On this page you will find a brief profile of the scholars, academics and researchers engaged in both Analytic Philosophy and Theology as well as Islamic Rational Theology ('ilm al-kalam) whose works figure in this site. There is a link to their primary area of work in their respective profile box.
Hamza Karamali earned his BASc And MASc in Computer Engineering at the University of Toronto, after which he moved abroad to study the Islamic sciences full-time in private one-on-one settings with distinguished traditional scholars in Jordan, Kuwait, and UAE, reading and memorizing traditional works in all of the Islamic sciences. He subsequently earned a Bachelor’s and Master’s degrees in Islamic Law and Legal Theory from Jamia Nizamiyya in Hyderabad, India. He taught the Islamic sciences from another of online platforms such as SunniPath.com, then Qibla.com, then at Qasid Institute. He then joined Kalam Research and Media, where he worked for three years, designing, managing, and participating in research and education projects around the integration of modern analytic philosophy and science with traditional Islamic theology and logic. He is the author of The Madrasa Curriculum in Context, as well as a forthcoming work that presents traditional Islamic logic in the idiom of contemporary logic and philosophy. In the summer of 2019, he founded Basira Education to fill a gap in the religious education of Muslims in the modern world — his goal at Basira is to develop and deploy an original seminary-level curriculum that is grounded in the traditional Islamic sciences but fully integrates modern science and culture into an intelligent and God-centered worldview.
Faraz Khan is on the faculty of Zaytuna College. His specialty areas include Ashʿari and Maturidi theology, Hanafi jurisprudence, and Logic. He has taught as an instructor at the Qasid Institute in Jordan and also serves as a researcher and instructor for SeekersHub Global. His education began with a BA in biology from the University of Texas, Austin. Afterwards, he lived and studied in Amman for several years, while earning diplomas in traditional Islamic studies and classical Arabic.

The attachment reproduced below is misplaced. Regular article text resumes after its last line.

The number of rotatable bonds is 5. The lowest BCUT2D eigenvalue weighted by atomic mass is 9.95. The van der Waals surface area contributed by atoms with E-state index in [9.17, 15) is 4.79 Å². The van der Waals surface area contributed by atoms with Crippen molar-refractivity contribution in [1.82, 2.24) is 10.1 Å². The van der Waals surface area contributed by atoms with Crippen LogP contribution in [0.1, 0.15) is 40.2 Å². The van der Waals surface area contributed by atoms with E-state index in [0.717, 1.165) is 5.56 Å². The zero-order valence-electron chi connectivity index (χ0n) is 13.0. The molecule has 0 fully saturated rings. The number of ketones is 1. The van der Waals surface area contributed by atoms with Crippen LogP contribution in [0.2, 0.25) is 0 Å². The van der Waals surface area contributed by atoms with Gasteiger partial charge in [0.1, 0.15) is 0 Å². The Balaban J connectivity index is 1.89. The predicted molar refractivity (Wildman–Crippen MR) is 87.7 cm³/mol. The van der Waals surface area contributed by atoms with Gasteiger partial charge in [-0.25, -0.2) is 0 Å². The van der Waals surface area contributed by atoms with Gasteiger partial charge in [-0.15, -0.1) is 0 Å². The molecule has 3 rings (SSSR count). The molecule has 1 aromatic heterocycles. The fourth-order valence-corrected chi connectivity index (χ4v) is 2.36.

In his own words: Dr. Ismail Kurun studied philosophy, religion, and political science in Turkey. His doctoral dissertation, completed at Ankara University in 2021, is titled The Critical Reconstruction of the History of Islamic Philosophy: The Case of Avicenna's Epistemology. It aims to put Islamic philosophy and analytic philosophy into a fruitful dialogue on the case of Avicenna's epistemology, and argues that the "epistemological crisis" in contemporary Islamic thought can and should be solved by a move toward empiricism. He is the author of The Theological Origins of Liberalism (Lexington Books, 2016) (trans. to Turkish in 2018) and many articles on philosophy and political science. His research interests are in philosophy (esp. empirical-analytic and Islamic) and political theory (esp. liberal democracy). He's starting his second PhD at Vanderbilt University (Philosophy) in Fall 2021.